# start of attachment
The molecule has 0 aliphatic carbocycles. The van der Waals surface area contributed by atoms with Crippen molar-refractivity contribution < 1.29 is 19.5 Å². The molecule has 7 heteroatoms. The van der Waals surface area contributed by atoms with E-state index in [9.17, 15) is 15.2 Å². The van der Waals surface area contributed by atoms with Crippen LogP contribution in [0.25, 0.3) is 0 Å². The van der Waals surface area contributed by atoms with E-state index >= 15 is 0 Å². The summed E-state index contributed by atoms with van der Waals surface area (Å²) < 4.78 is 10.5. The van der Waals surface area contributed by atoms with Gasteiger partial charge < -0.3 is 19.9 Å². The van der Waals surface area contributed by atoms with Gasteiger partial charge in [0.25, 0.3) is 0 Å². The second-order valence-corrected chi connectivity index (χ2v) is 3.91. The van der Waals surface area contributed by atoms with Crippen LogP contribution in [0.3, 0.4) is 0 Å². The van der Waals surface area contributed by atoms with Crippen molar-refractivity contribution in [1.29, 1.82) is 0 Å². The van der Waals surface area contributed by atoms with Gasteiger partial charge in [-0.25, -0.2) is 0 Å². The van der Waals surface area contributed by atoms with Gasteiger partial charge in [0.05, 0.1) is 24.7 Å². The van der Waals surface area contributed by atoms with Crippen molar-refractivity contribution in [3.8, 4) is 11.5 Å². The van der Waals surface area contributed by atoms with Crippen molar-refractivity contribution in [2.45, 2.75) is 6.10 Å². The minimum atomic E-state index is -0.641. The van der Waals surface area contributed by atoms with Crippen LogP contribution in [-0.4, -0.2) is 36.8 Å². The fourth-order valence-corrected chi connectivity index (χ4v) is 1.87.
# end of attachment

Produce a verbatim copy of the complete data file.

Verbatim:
The molecule has 0 aliphatic carbocycles. The van der Waals surface area contributed by atoms with Crippen molar-refractivity contribution < 1.29 is 19.5 Å². The molecule has 7 heteroatoms. The van der Waals surface area contributed by atoms with E-state index in [9.17, 15) is 15.2 Å². The van der Waals surface area contributed by atoms with Crippen LogP contribution in [0.25, 0.3) is 0 Å². The van der Waals surface area contributed by atoms with E-state index >= 15 is 0 Å². The summed E-state index contributed by atoms with van der Waals surface area (Å²) < 4.78 is 10.5. The van der Waals surface area contributed by atoms with Gasteiger partial charge < -0.3 is 19.9 Å². The van der Waals surface area contributed by atoms with Gasteiger partial charge in [0.25, 0.3) is 0 Å². The second-order valence-corrected chi connectivity index (χ2v) is 3.91. The van der Waals surface area contributed by atoms with Crippen LogP contribution in [0.3, 0.4) is 0 Å². The van der Waals surface area contributed by atoms with Crippen molar-refractivity contribution in [1.29, 1.82) is 0 Å². The van der Waals surface area contributed by atoms with Gasteiger partial charge in [-0.25, -0.2) is 0 Å². The van der Waals surface area contributed by atoms with Gasteiger partial charge in [0.05, 0.1) is 24.7 Å². The van der Waals surface area contributed by atoms with Crippen molar-refractivity contribution in [3.8, 4) is 11.5 Å². The van der Waals surface area contributed by atoms with Crippen molar-refractivity contribution in [2.45, 2.75) is 6.10 Å². The minimum atomic E-state index is -0.641. The van der Waals surface area contributed by atoms with Crippen LogP contribution in [-0.4, -0.2) is 36.8 Å². The fourth-order valence-corrected chi connectivity index (χ4v) is 1.87.